All in all, the survey revealed that some 79 percent of respondents were planning investment into RPA solutions in the next six to eighteen months, while 15 percent of the companies had a budget ranging from $500,000 to $2 million for RPA and intelligent automation projects over that time span. Yet, while funding and plans are widely in place, just 20 percent said they had selected a solutions provider.Current areas of RPA investment Middle EastIn addition to the top bracket of investors, 17 percent of respondents stated an eighteen-month budget of a quarter of a million to half a million dollars, while 68 percent were budgeted for below $250,000. Meanwhile, following RPA solutions, investments would be most commonly targeted at digital workforce management (79%) and AI solutions (77%), with cognitive computing also attracting interest.

To date, just 6 percent of the companies surveyed had implemented a form of cognitive computing, which broadly describes technology able to simulate human thought patterns in a computerised model by bringing together a range of AI and machine learning capabilities. Over a third of companies however stated plans for future implementation, with a further 13 percent already in the pilot stage.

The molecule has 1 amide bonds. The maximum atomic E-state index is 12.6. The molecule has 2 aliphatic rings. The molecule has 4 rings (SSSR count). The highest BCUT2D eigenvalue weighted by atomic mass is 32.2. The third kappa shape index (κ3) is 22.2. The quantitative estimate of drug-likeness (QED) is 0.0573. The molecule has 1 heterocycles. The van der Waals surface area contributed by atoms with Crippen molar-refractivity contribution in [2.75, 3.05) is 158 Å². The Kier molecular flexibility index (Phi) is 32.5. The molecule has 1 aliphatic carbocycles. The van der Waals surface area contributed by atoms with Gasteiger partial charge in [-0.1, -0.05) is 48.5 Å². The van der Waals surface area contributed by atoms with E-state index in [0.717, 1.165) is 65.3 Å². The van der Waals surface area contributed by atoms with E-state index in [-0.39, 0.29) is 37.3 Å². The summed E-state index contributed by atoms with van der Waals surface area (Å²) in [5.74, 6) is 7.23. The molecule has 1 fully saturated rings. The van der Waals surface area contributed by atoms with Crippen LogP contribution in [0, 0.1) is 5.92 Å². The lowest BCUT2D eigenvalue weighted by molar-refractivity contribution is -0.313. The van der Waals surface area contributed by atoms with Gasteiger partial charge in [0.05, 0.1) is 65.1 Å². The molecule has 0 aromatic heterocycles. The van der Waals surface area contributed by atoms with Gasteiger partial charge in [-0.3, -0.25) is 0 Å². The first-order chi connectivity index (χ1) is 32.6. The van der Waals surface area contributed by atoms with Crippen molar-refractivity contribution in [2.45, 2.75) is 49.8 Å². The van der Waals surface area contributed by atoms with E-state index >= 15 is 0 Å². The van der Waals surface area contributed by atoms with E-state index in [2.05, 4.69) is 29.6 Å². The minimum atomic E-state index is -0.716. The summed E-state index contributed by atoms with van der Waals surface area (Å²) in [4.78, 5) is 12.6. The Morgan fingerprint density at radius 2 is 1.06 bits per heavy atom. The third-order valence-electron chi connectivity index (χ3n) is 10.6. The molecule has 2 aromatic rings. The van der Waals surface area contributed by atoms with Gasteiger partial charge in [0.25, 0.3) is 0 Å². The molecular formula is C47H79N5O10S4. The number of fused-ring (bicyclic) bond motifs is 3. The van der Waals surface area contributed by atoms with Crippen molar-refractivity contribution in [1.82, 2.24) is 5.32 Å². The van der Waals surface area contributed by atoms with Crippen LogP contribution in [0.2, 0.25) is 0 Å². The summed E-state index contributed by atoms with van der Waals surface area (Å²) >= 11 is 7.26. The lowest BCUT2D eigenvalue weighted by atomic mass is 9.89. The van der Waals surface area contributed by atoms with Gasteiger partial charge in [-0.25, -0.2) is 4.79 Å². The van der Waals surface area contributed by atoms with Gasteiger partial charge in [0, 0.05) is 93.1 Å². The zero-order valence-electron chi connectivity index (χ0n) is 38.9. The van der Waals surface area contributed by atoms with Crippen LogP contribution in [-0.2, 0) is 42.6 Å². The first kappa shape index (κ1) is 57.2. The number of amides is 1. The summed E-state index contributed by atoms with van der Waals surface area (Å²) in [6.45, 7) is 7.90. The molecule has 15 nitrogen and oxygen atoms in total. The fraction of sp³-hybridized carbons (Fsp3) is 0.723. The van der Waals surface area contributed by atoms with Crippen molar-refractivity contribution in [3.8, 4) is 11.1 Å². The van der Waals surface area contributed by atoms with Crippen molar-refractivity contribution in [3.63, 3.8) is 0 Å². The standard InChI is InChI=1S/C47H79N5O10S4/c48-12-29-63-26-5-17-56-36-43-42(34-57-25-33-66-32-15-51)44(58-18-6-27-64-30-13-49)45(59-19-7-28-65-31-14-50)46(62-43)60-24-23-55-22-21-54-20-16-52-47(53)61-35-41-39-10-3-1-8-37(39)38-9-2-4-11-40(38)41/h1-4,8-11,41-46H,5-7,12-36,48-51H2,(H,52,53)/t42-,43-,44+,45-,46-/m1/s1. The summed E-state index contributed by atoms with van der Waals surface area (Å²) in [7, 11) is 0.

Perhaps most revealing, although in accord with recent a recent survey BCG survey which suggested Middle East companies are being slow to act on AI despite their positive embrace, is that 80 percent of those planning investment were yet to decide on an RPA solutions provider, said to be “looking for the right provider that can help automate the correct  process and be flexible in its application.”

Incidentally, forum sponsor Ernst & Young was recently assessed as the world’s leading provider for RPA services in a study by research firm HfS, followed by Capgemini and KPMG, with Accenture landing in fourth ahead of a further 25 assessed providers. Meanwhile, over half of the companies surveyed by IQPC stated that they were considering Business Process Outsourcers for their intelligent automation implementation.  

The 3rd annual ‘Middle Eastern RPA and Intelligent Automation Forum’ takes place on 19-20 February at the Meydan Hotel in Dubai – with RPA and AI leaders from AXA, ING, and Nokia among the range of confirmed speakers. With offices in Dubai and Doha among its ten international locations world-wide, IQPC offers approximately 2,000 innovation-focused conferences around the globe each year.